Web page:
EVELINE M. BURNS AND THE AMERICAN SOCIAL SECURITY SYSTEM, 1935-1960: A MODEL OF PROFESSIONAL LEADERSHIP
JONES, LINDA R. WOLF
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The study examines the work and professional leadership of Eveline M. Burns on Social Security old age retirement issues from 1935 to 1960. The enactment of the Social Security Act in 1935 represented a landmark for social policy in the United States. Frequent, subsequent legislative change shaped the Social Security program's growth and development over the following decades. Dr. Burns was a social policy expert who realized from the outset the program's significance for the future of social welfare in America. She devoted a lifetime to thinking, writing, speaking and teaching about the ramifications of different courses of action, attempting thereby to influence the direction of policy change.;The present study proceeds from the hypotheses that Dr. Burns, in order to try to influence national social policy through the exercise of professional leadership, used her professional positions and associations to gain attention for her views on Social Security old age retirement, to provide and get support for preferred policy positions, and to advocate for realistic and continued legislative and policy change. The study uses a method of qualitative content analysis within an historical framework to demonstrate relationships among historical conditions and events, the introduction of legislation in response to them, and the use by an individual of policy analysis and professional leadership roles as a way of advocating on behalf of specific legislation and policies. It looks at the relationship between the social work profession and the social welfare institution as manifested in the efforts of an esteemed professional to lead and guide in institutional development and change.;The study found that many of the liberalizing changes advocated for the Social Security old age retirement program by Dr. Burns were enacted over the years. In carrying out her analytical and advocacy work on Social Security program issues and the need for continued program improvements, she gained attention, respect and support from professionals, policymakers and the general public. Her activities constituted a model for professional leadership within the social welfare institution and have continuing implications for the future of social welfare and social work education in the United States.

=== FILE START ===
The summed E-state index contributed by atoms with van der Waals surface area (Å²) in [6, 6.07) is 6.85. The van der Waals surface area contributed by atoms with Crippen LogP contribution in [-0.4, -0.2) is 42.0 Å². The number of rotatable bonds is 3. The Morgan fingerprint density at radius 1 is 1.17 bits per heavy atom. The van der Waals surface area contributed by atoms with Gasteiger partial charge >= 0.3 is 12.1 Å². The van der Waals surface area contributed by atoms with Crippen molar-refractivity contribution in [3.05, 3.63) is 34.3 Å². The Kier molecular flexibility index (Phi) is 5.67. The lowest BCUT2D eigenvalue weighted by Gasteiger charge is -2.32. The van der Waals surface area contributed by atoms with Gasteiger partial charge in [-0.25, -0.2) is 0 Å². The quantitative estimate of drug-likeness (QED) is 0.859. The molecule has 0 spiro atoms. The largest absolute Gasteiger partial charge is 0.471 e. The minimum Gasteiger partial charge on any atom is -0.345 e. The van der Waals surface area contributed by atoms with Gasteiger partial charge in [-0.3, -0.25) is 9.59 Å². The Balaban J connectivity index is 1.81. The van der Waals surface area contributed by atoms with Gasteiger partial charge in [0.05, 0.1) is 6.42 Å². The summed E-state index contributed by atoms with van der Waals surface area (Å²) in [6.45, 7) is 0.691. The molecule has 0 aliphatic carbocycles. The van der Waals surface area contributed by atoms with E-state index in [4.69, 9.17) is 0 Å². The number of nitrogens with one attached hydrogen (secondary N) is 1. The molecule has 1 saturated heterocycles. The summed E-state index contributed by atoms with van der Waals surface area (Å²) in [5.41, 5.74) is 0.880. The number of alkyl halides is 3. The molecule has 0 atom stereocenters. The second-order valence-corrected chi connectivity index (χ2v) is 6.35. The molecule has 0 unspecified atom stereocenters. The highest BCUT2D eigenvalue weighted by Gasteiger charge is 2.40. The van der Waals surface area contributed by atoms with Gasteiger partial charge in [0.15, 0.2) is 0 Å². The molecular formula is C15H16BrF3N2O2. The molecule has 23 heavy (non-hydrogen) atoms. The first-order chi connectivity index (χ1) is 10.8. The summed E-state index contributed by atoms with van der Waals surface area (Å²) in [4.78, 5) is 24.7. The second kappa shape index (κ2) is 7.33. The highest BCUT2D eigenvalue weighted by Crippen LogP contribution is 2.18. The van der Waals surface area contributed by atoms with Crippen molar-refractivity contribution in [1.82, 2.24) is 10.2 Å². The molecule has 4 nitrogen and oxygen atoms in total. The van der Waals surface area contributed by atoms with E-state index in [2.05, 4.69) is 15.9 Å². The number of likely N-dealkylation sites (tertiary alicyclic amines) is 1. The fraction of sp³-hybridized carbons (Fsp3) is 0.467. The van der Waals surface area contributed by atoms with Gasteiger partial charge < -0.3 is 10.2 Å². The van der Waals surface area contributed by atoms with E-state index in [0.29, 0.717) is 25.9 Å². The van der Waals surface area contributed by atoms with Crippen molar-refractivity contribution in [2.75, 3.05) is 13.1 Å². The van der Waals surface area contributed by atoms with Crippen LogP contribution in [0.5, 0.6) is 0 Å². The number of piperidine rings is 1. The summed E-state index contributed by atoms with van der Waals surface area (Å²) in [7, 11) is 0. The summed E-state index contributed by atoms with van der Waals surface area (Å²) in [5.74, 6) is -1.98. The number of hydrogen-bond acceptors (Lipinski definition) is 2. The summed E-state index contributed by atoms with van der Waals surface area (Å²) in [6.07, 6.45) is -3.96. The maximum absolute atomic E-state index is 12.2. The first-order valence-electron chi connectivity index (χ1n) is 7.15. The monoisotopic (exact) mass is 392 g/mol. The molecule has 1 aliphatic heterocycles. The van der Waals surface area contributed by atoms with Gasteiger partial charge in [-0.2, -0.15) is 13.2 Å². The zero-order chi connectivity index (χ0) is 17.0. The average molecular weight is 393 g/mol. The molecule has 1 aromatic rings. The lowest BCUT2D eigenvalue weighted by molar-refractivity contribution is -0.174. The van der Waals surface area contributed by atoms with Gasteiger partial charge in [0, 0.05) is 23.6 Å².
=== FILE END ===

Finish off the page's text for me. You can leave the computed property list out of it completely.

- Theses and Dissertations